“I am proud to welcome these dedicated men and women to the Hartford Police force," said Mayor Bronin. "They have made it through an extensive and rigorous selection process, and they now begin their training as guardians, protectors and public servants in the Hartford community. I look forward to swearing them in as full members of a department committed to the ethos of community policing, committed to accountability and transparency, and committed as well to the goal of building a force that better reflects the tremendous diversity of the city of Hartford."
This class of 16 includes (2) African American police recruits, (8) Hispanic police recruits and (6) female police recruits, making it one of the most diverse police classes hired by the Hartford Police Department. In addition, the class includes three Hartford Police Cadets. The cadet program was designed to serve as a pipeline for Hartford residents seeking a career in law enforcement.
“As a whole, this diverse recruit class represents a step in a positive direction as we look to restore and diversify our staffing levels.” said Chief Rovella. “Individually, we will look for each recruit to understand the importance of service to our city and acting as a guardian to our community. We wish them luck as they begin training academy.”
“I am pleased that our new class of 16 police recruits represent such a diverse group of individuals, including Hartford residents.” said City Council President Thomas J. Clarke, II, Co-Chair of the Quality of Life and Public Safety Committee. “I have the utmost confidence that Chief Rovella and his team will be able to develop and train them so they can be prepared to serve and protect the people in the City of Hartford"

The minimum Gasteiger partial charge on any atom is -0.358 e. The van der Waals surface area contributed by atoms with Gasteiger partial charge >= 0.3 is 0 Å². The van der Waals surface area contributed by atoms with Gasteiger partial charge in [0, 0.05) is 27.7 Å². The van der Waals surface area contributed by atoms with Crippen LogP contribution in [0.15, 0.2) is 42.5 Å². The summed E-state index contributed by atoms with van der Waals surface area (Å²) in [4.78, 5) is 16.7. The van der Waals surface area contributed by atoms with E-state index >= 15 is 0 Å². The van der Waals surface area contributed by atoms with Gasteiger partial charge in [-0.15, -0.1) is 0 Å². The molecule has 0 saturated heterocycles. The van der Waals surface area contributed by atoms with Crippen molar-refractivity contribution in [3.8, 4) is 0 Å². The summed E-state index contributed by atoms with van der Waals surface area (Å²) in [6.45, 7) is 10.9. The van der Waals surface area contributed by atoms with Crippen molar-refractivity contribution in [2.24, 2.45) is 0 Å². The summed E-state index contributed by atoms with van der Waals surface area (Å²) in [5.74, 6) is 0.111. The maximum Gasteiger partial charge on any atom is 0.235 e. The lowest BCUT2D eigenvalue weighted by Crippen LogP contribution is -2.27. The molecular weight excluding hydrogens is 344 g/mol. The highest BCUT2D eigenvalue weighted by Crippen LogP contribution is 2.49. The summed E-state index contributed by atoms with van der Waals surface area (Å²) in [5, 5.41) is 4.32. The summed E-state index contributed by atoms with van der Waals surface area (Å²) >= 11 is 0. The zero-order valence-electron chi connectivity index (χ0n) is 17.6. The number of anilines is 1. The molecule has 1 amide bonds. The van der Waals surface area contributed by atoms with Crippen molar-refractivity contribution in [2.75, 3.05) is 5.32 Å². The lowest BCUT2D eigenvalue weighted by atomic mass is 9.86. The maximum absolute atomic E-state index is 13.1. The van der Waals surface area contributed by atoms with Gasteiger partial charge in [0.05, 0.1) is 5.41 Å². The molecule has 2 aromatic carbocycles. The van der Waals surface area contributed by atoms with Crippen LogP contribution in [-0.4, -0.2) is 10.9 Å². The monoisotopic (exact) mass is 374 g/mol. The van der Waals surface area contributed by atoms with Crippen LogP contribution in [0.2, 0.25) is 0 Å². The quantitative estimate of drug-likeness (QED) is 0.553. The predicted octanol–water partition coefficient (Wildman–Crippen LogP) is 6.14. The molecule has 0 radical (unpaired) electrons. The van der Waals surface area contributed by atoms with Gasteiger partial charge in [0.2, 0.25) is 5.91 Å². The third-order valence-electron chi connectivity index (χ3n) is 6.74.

“I am happy to know that we are continuing to make progress towards increasing our staffing levels and I look forward to congratulating our new class of police recruits upon their successful graduation from the training academy.” said Councilman James Sanchez, Co-Chair of the Quality of Life and Public Safety Committee.
The Hartford Police Department is continuing to recruit officers, and currently anticipates bringing on another class in the early summer and a third class in the early fall of 2017.
MAYOR BRONIN DECLARES SNOW EMERGENCY PARKING BAN
HARTFORD, CONN. (February 11, 2017) – Hartford Mayor Luke Bronin has declared a snow emergency parking ban for the City of Hartford, beginning at 11:00 a.m. on Sunday, February 12, 2017 and ending at 8:00 a.m. on Monday, February 13, 2017.
"Right now, we are expecting between four and eight inches of snow, from midday Sunday through Sunday night. The Department of Public Works is monitoring the storm and preparing plowing operations, and they've been working throughout the day today to make sure we are ready for the next round," said Mayor Luke Bronin. “A parking ban will allow us to get the streets cleared, and it is essential that everyone respects the parking ban so that our DPW team can work safely and effectively.”
During a snow parking ban, all on-street parking is prohibited throughout the City of Hartford. Any vehicles not removed from City streets by the start of the parking ban will be ticketed and towed. Residents without access to off-street parking may move their vehicles to one of the authorized parking areas including Blue Light Lots, City Parks, Recreation and Senior Centers, and Hartford District School Parking Lots before the start of the parking ban.